Private Screening For “Say Their Names” Video

By Journalist Ms. Jones

“We hate because we fear and when one does the courageous and introspective work to overcome the fears that drive them to hate, the shackles that have changed our minds and hearts become unlocked. It is only in this state of freedom we begin to experience a fuller and more rewarding life.”- Poet Gold. On Tuesday, January 18, 2022, former Dutchess County Poet Laureate Bettina “Poet Gold” Wilkerson and Suprina Troche held a private screening for their new video which they executively produced titled “Say Their Names.” The event was held virtually on Zoom.It was birthed as a response to George Floyd’s murder.

“We were both trying to process his murder… process the anger… process the mourning,” said Poet Gold. “Suprina…began… working on a sculpture of her puppet Themis and I began working on a poem called ‘Say Their Names,’ which ultimately became a ‘poelody.’ I like to call them ‘poelodies’ because sometimes they’re not a complete… song in the traditional sense… maybe two verses and a hook.”

Poet Gold and Sounds of Heritage Choir in “Say Their Names” Video.
Poet Gold and Sounds of Heritage Choir in “Say Their Names” Video.

While Poet Gold, the recipient of the Dutchess County Executive’s “Artivist” Award, is noticeably the poet in “Say Their Names” which features Sounds of Heritage Choir, Troche, an artist whose work is seen all over NYC and New Jersey, is in the video as Themis.

“Themis came to me after George Floyd just because…I started to think about… how this just keeps on happening… Protests, it doesn’t matter. Nothing matters. This is still going on and this guy is sitting on George Floyd’s neck, knowing he’s being filmed with a smirk on his face… So, I was thinking of Themis, who is the Greek, blind… Goddess of Justice. And I just changed her because she’s a female in the Greek mythology to a… white male because that’s who runs our country. That’s who decides for all of us who is guilty and who’s innocent, and who will… serve punishment. And I gave him straw hair and made him completely white like a ghost, and then gave him a cape with hundreds of names of unarmed black and brown brothers and sisters that were killed by the police. And he wears that very heavily… He’s hunched over. He’s ashamed,” said Troche who was voted “Best Portfolio” by Pro Arts, NJ and is a sculptor and activist through her art.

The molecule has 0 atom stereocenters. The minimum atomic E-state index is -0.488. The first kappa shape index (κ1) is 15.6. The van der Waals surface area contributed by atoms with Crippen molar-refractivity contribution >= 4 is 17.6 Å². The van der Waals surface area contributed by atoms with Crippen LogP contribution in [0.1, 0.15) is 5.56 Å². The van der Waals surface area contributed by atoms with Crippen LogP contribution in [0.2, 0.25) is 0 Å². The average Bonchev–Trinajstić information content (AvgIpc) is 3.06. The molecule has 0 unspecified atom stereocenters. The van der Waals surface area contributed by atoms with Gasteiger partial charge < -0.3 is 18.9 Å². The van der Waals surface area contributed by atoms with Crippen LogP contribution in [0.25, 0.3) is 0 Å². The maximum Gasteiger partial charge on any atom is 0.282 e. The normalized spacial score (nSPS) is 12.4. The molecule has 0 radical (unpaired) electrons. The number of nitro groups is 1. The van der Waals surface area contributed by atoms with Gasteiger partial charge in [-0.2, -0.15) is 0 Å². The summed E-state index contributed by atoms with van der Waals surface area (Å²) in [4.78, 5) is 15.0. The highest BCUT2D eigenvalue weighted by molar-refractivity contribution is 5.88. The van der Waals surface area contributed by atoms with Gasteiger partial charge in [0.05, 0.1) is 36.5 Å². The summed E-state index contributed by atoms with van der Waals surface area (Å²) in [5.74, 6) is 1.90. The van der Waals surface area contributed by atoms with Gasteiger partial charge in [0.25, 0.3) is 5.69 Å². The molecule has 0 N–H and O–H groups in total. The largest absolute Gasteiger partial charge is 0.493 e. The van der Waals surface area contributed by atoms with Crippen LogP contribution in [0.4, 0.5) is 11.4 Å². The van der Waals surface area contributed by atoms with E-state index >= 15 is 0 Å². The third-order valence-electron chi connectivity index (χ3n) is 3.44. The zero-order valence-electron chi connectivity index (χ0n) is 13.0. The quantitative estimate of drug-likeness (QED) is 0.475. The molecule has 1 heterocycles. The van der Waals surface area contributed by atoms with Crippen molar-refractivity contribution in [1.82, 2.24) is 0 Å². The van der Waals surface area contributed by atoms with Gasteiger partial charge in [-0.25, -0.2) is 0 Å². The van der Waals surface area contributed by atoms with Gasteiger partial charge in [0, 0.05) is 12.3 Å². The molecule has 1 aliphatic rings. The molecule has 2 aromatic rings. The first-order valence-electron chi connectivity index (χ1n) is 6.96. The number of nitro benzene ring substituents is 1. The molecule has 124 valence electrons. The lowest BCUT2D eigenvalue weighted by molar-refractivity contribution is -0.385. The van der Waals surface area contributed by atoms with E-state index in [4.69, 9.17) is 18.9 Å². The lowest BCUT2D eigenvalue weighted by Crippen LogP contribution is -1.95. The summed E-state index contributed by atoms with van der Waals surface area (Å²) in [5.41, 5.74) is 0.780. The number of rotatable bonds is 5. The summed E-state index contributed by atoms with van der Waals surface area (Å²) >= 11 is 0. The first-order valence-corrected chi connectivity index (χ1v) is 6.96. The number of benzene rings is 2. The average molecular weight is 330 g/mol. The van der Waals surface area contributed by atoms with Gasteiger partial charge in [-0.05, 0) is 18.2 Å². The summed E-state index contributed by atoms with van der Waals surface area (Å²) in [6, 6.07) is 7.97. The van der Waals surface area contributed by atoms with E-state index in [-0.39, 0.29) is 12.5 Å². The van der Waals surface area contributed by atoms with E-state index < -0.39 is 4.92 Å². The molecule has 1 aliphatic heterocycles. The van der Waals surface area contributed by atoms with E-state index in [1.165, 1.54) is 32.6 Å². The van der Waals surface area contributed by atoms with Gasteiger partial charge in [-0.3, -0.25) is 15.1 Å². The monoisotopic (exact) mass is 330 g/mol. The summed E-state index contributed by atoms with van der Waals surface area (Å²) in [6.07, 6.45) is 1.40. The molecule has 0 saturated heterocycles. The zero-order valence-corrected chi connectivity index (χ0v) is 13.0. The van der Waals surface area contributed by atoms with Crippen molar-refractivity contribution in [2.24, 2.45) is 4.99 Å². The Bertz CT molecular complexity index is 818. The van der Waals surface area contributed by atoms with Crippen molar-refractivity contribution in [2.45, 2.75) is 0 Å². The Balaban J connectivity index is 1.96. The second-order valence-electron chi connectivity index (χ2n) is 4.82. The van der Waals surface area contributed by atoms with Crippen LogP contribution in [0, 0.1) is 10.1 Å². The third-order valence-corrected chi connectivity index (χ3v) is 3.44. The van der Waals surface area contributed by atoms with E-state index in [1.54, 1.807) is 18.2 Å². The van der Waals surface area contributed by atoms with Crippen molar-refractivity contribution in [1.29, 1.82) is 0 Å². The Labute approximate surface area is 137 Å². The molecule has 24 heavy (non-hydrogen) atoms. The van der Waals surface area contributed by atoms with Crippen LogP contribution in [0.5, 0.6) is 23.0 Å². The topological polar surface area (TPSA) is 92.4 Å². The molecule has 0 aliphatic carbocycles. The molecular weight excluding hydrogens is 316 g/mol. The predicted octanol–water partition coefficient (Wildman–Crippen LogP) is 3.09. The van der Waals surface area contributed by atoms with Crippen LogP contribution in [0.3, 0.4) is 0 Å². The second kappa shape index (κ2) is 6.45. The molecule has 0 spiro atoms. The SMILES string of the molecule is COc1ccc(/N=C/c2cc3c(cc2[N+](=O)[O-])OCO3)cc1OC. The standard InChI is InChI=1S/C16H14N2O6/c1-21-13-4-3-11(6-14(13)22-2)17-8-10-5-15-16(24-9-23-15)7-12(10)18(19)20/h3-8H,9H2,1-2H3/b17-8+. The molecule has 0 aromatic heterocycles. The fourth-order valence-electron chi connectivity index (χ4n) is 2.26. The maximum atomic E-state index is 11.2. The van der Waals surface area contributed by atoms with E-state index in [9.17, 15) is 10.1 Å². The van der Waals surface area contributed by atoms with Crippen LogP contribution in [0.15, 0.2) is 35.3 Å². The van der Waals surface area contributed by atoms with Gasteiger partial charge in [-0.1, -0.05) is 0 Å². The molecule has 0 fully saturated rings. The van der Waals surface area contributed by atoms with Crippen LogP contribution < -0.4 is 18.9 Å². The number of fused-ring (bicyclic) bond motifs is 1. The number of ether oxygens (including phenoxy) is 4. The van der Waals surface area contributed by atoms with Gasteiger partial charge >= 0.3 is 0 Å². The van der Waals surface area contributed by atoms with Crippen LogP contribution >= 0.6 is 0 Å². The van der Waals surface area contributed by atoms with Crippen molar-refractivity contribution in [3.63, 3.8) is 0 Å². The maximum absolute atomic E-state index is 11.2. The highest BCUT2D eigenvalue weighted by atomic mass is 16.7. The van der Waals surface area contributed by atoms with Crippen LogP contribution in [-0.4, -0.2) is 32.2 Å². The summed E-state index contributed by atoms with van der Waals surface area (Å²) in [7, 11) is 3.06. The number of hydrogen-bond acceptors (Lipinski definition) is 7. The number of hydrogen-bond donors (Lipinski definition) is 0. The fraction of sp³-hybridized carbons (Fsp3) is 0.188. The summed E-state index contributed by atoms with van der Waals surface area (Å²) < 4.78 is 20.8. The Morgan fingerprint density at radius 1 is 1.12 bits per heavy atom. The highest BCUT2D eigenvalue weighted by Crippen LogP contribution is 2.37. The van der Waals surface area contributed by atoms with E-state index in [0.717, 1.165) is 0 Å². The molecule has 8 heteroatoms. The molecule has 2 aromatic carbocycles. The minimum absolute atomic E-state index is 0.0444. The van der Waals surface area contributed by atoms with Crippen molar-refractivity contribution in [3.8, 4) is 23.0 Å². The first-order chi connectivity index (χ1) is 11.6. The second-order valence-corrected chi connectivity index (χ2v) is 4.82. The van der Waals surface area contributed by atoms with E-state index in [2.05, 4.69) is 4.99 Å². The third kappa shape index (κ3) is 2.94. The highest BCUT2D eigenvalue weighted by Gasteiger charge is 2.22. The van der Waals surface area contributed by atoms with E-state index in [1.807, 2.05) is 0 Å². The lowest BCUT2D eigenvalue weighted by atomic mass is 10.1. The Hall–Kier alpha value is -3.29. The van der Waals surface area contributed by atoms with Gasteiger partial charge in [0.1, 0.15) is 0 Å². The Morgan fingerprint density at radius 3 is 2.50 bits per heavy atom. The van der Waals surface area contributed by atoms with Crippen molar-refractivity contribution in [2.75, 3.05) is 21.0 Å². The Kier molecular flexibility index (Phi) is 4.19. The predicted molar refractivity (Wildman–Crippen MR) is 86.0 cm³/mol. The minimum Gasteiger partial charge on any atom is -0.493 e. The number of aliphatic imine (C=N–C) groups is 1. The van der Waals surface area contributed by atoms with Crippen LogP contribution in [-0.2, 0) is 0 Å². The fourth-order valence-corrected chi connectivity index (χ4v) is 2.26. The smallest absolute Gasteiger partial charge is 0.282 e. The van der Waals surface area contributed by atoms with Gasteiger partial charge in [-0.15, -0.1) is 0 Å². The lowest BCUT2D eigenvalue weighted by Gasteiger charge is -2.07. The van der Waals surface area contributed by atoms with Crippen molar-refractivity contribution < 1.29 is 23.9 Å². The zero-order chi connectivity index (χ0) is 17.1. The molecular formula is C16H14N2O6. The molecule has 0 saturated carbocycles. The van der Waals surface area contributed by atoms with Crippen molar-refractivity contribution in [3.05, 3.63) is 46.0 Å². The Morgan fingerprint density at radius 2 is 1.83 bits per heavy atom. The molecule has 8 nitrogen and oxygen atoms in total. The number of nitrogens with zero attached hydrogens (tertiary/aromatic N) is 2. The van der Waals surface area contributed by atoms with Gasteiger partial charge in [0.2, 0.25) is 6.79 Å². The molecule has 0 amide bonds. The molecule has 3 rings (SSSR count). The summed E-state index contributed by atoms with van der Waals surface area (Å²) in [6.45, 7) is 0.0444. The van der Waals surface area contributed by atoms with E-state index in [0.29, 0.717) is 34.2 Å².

Poet Gold and Troche came together to write a grant. “Say Their Names” was funded by a Statewide Community Regrants Program of the NYS Council on the Arts with the support of the Office of the Governor as well as the New York State Legislature and was administered by Arts Mid-Hudson. It shows the story of slavery in America to the Civil Rights Movements to the Black Lives Matter Movement, giving some sense of hope. The video begins with Emmett Till’s mother, Mamie Till.

“I’ve had the opportunity to meet some of the Till family… I’ve worked for a nonprofit called Real Skills Network and we brought them to Poughkeepsie to give them an Icon Award for the work that the family has done… since the death of Emmett Till… And timing… is everything… They have the Emmett Till series on… If you ask someone today, without the series… do you know who Emmett Till is? I can probably guarantee you that 8 out of 10 would not know his name… For me, that was another name that needs to be said,” Poet Gold said, who dedicated the video to her grand uncle, Reuben Ware, who was murdered by a white man.

“Say Their Names” will premiere to the public on Tuesday, February 1, 2022 at 7pm. The screening is free, but you must RSVP at After that, the audio will be available to download on Bandcamp or at and a portion of the proceeds will go towards bringing the Soundtrack of Life, an anti-gun violence program by the Sundog Theatre, to the Mid-Hudson Valley.

“I’ve been involved in it for the last five years… We go into the schools out in Staten Island and we stay with those kids… for six months. It’s not just a one-day workshop… We’re actually able to build a level of trust with the children… They’re all fighting to perform some type of spoken word or some type of song or lyric, or they want to draw something visually… They’re talking about violence on a real level… and recognizing that they don’t have to participate,” said Poet Gold who works with the program as a Teaching Artist in the middle and high schools.

Troche discovered her white privilege years ago.

“I think it’s really important that my white brothers and sisters start to understand that no one’s asking them to feel guilty or bad about 400 years of slavery… You need to see our history and you need to see what’s going on right now with police brutality and systemic racism and you just need to act on it now,” said Troche.

Journalist Ms. Jones

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